Berketa has just returned from the region that is among Italy’s best known and home to some seriously expensive wines; though it has historically being synonymous with fierce acids and harsh tannin. This was until a group of young winemakers, ditched the long maturation techniques being used and introduced the use of French barriques for faster maturation, much to the dismay of the elders.
“I worked with Chiara Boschis at E. Pira & Figli who’s an incredibly talented organic producer. She was one of the 20-odd modernists involved in the movement of Barolo who kick-started the huge growth of Barolo wine in the 90s. They were all from the same crew saying you do this, you do that. So they still had that aspect of individuality but all working to better quality,” Berketa said.
“Basically it was a group who all left uni at the same time; then got back together for tastings and started asking why burgundy was more expensive than Barolo. They started trying things like reducing crop yield, new things with trellising, with fences, they had pristine vineyards and were just being open to new things.”
To those who thought about Barolo in traditional sense some of the developments were blasphemy, like the use of a rotary fermenter. But by acting together as a region and looking for the practical over traditional the modernists have won over the region and become the norm.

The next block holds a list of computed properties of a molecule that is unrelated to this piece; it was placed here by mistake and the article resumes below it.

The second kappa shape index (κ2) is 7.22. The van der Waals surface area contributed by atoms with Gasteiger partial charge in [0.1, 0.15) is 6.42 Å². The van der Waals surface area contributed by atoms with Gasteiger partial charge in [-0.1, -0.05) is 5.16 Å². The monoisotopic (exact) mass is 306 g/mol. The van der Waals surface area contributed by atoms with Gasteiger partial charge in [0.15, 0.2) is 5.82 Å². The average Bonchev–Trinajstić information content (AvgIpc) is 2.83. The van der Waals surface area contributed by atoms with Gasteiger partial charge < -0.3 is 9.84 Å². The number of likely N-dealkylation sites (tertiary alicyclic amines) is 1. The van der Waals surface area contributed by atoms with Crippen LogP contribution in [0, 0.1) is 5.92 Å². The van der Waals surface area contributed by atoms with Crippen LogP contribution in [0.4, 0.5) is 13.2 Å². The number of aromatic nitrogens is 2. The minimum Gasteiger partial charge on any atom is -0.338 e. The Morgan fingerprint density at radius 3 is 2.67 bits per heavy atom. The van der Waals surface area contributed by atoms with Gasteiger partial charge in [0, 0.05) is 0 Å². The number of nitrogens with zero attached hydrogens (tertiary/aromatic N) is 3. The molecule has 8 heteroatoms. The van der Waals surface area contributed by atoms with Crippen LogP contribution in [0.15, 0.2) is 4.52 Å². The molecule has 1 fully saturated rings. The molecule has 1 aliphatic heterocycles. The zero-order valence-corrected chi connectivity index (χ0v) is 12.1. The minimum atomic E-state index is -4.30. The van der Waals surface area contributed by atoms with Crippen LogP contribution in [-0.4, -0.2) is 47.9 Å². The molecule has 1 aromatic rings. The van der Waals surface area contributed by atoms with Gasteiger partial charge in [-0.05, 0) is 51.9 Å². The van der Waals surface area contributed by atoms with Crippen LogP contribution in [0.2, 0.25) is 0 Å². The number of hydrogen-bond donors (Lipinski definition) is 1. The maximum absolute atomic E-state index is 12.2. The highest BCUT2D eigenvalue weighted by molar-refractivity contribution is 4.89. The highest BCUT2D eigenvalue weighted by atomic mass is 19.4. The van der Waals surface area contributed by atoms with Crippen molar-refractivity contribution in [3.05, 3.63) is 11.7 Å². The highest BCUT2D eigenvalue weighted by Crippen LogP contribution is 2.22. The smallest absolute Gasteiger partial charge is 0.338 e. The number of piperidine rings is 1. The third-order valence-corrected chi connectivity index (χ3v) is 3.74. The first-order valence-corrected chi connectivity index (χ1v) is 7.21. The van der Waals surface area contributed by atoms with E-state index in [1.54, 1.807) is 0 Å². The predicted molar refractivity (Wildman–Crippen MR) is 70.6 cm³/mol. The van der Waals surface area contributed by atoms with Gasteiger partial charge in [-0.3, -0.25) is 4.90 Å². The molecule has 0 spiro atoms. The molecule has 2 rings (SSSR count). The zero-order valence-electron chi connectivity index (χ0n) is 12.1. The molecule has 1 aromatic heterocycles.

“The rotary fermenter made a whole lot of sense, when some of the winemakers were pushing 60 to then manually rotate, it’s not as easy as for young people,” Berketa said.
“Seeing how people work together it is certainly something I want to try with all the young guys finishing uni and starting their own labels. Alpha box is already established but playing with different things, seeing what works in terms of viti, less times on skin etc.
“Right now it’s a bit of both people I know and people I want to meet. I want to reach out and just say ‘how you going’; I have the people I met at uni and others I meet at tastings. There are some jaded people but mostly everyone is open and friendly.”
SALES AND MARKETING
As a former muso in the band Half a Smile, Berketa knows the value of promotion. To learn and be involved with that side he travels to trade and events with his sales reps and works in the Alpha Box cellar door on Sundays, though he does it incognito.
“The cellar door lets me see what they really think of the wine as it’s the consumers not critics who decide wine sales. I don’t tell them I’m the winemaker though; I don’t know why, maybe a bit embarrassed, or maybe it just sounds arrogant. Sales is as important as making the wine and getting to know your consumer is fun and important,” Berketa said.
Berketa instinctively understands the importance of networks and connections, even selling his wines to his old band mate’s bar. He hopes to use these skills to bring some of the collaboration he saw in Italy to his whole region but his own plans are more modest than challenging Burgundy.
“On a personal level, the dream is to one day own and produce my own brand from my own managed vineyards, but for the next little while I’m super happy with my job at AB&D,” he said.
This article first appeared in the Grapegrower & Winemaker magazine.